Frances-Moore-LappeWhen I heard that Frances Moore Lappé was coming to town to receive the Santa Monica Public Library Green Prize for Sustainable Literature, I immediately arranged an interview. Ms. Lappé would be speaking about her most recent book EcoMind: Changing the Way We Think, to Create the World We Want , which she posits that perceptions are our greatest barrier to change. We are caught in “thought traps” at global, industrial, and governmental levels that prevent our having positive “mind frames” that could change the world.

But there was more. You see, back in the day–1975 to be precise–I used the longtime activist’s first book, Diet for a Small Planet, as the backbone of the nutrition component of the childbirth classes I started teaching that year. I’d never met Frankie, as she is known, and was eager to meet the woman who’s sold three million copies of that first book, penned 17 more, established several foundations, and maintained an upbeat enthusiasm for more than 40 years about her daunting life’s work. How does she do it?

Red Pot

In your talk, you shared a personal example we can all relate to, about how “thought traps” prevent us from seeing the possibilities. Wanting to cook a stew, you searched everywhere for your favorite red pot, but couldn’t find it. As we see in the photo above, it was right there in plain sight, but because a plant was sitting in it, you just couldn’t see the pot.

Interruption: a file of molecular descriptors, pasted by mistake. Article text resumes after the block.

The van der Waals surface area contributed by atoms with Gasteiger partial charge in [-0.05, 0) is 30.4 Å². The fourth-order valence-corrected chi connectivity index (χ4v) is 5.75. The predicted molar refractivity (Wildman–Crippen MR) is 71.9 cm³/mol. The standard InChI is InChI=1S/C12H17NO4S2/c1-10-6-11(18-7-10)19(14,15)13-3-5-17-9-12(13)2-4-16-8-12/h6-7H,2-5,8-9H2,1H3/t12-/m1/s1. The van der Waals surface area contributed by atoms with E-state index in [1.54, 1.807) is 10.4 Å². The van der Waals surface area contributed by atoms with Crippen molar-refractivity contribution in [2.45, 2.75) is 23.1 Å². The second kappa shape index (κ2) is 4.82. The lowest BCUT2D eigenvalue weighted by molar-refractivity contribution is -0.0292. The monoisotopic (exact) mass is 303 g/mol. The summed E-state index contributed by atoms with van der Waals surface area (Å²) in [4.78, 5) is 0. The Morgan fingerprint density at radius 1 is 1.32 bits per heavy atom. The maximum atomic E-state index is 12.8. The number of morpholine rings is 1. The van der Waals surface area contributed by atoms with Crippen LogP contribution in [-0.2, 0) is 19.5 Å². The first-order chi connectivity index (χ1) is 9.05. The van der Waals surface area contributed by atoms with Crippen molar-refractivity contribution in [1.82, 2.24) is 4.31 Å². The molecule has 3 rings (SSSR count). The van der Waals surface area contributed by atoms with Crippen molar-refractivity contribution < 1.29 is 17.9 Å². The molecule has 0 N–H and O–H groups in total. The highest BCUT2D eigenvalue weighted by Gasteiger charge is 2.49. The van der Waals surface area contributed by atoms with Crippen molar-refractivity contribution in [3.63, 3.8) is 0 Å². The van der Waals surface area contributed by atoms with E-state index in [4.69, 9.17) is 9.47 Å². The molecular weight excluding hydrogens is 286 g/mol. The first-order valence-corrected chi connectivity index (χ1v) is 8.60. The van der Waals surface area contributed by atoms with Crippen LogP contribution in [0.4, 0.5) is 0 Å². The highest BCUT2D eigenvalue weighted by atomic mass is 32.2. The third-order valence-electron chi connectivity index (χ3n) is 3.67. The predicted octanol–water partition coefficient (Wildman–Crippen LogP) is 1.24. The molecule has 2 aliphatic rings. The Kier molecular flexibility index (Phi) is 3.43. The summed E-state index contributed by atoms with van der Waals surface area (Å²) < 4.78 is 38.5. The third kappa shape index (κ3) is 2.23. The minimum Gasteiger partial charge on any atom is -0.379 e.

You use this notion at a global level about issues that leave us feeling powerless to effect planetary change. Yet like your hunt for the red pot, we all face thought traps on a daily basis. For instance, if we think we don’t have time to cook, it becomes a self-fulfilling prophecy. We worry about soil quality and food safety, but we often ignore the obvious solutions of shopping for unprocessed foods from local, small, sustainable-practices farms. How do we break through thought traps to create new, possibility-filled “mind frames,” small or big?

The premise of the book is “how do we see the unexpected so that we can create the world we want?” It’s something I struggle with every day. It’s important to engage with ideas you don’t agree with and then listen to how our bodies are really reacting to those ideas. Are we feeling demoralized, or empowered to make change? The concept came to me after I attended a big conference on the global environmental crisis. I anticipated learning a lot, and I did, but I also came away feeling numb after hearing all the scary data. If I’m feeling unmotivated on the topic, I thought, what might others be feeling? The answer lies in questioning conventional truths. Keep the beginner’s eye, as the Buddhists teach. Be like the two-year-old and keep asking “Why?” each step of the way. The best gift I got from my parents is the gift of curiosity; don’t assume anything and stay in an explorer mode.

So in order to become more highly evolved, we have to revert to being inquisitive toddlers? Good to know. I’ll use that next time I teach! You call yourself a “possibilist.” I love this term. Please explain.

Being a possibilist is very different from being an optimist. I believe it is possible to make big changes, but only on one condition: that we dig in and do the work required to break free from a set of dominant but misleading ideas that are taking us down.

EcoMind Frances Moore Lappe

You are speaking at the World Food Prize in Des Moines, Iowa, next month, an award considered the Nobel Prize for food and agriculture. You’re pretty riled up about one of this year’s recipients.